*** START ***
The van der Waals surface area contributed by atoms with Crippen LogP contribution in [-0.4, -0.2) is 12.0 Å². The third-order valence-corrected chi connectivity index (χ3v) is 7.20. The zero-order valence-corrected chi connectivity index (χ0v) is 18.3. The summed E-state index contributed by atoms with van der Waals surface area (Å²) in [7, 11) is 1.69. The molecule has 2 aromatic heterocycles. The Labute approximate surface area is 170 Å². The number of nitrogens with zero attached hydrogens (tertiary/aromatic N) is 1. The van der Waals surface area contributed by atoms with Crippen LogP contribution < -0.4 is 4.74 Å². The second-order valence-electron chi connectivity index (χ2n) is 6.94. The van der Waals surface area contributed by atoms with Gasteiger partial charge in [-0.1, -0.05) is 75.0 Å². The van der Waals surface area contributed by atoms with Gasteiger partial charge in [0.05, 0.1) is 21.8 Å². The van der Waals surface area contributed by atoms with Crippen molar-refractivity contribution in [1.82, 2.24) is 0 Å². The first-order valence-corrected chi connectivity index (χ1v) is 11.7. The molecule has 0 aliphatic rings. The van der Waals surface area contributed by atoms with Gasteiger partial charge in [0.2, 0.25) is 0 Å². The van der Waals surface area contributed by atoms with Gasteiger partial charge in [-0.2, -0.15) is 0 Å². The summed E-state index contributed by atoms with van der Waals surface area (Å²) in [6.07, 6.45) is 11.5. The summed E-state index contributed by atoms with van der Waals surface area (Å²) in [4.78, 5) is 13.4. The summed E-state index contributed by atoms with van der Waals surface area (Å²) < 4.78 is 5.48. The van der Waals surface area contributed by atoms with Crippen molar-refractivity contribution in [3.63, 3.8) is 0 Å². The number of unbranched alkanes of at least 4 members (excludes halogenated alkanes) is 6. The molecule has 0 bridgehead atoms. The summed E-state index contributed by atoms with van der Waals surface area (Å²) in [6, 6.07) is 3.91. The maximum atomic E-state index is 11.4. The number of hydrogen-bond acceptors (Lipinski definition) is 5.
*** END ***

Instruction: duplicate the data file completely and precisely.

The van der Waals surface area contributed by atoms with Crippen LogP contribution in [-0.4, -0.2) is 12.0 Å². The third-order valence-corrected chi connectivity index (χ3v) is 7.20. The zero-order valence-corrected chi connectivity index (χ0v) is 18.3. The summed E-state index contributed by atoms with van der Waals surface area (Å²) in [7, 11) is 1.69. The molecule has 2 aromatic heterocycles. The Labute approximate surface area is 170 Å². The number of nitrogens with zero attached hydrogens (tertiary/aromatic N) is 1. The van der Waals surface area contributed by atoms with Crippen LogP contribution < -0.4 is 4.74 Å². The second-order valence-electron chi connectivity index (χ2n) is 6.94. The van der Waals surface area contributed by atoms with Gasteiger partial charge in [-0.1, -0.05) is 75.0 Å². The van der Waals surface area contributed by atoms with Gasteiger partial charge in [0.05, 0.1) is 21.8 Å². The van der Waals surface area contributed by atoms with Crippen molar-refractivity contribution in [1.82, 2.24) is 0 Å². The first-order valence-corrected chi connectivity index (χ1v) is 11.7. The molecule has 0 aliphatic rings. The van der Waals surface area contributed by atoms with Gasteiger partial charge in [0.2, 0.25) is 0 Å². The van der Waals surface area contributed by atoms with Gasteiger partial charge in [-0.2, -0.15) is 0 Å². The summed E-state index contributed by atoms with van der Waals surface area (Å²) in [6.07, 6.45) is 11.5. The summed E-state index contributed by atoms with van der Waals surface area (Å²) in [4.78, 5) is 13.4. The summed E-state index contributed by atoms with van der Waals surface area (Å²) < 4.78 is 5.48. The van der Waals surface area contributed by atoms with Crippen molar-refractivity contribution in [3.63, 3.8) is 0 Å². The number of unbranched alkanes of at least 4 members (excludes halogenated alkanes) is 6. The molecule has 0 bridgehead atoms. The summed E-state index contributed by atoms with van der Waals surface area (Å²) in [6, 6.07) is 3.91. The maximum atomic E-state index is 11.4. The number of hydrogen-bond acceptors (Lipinski definition) is 5.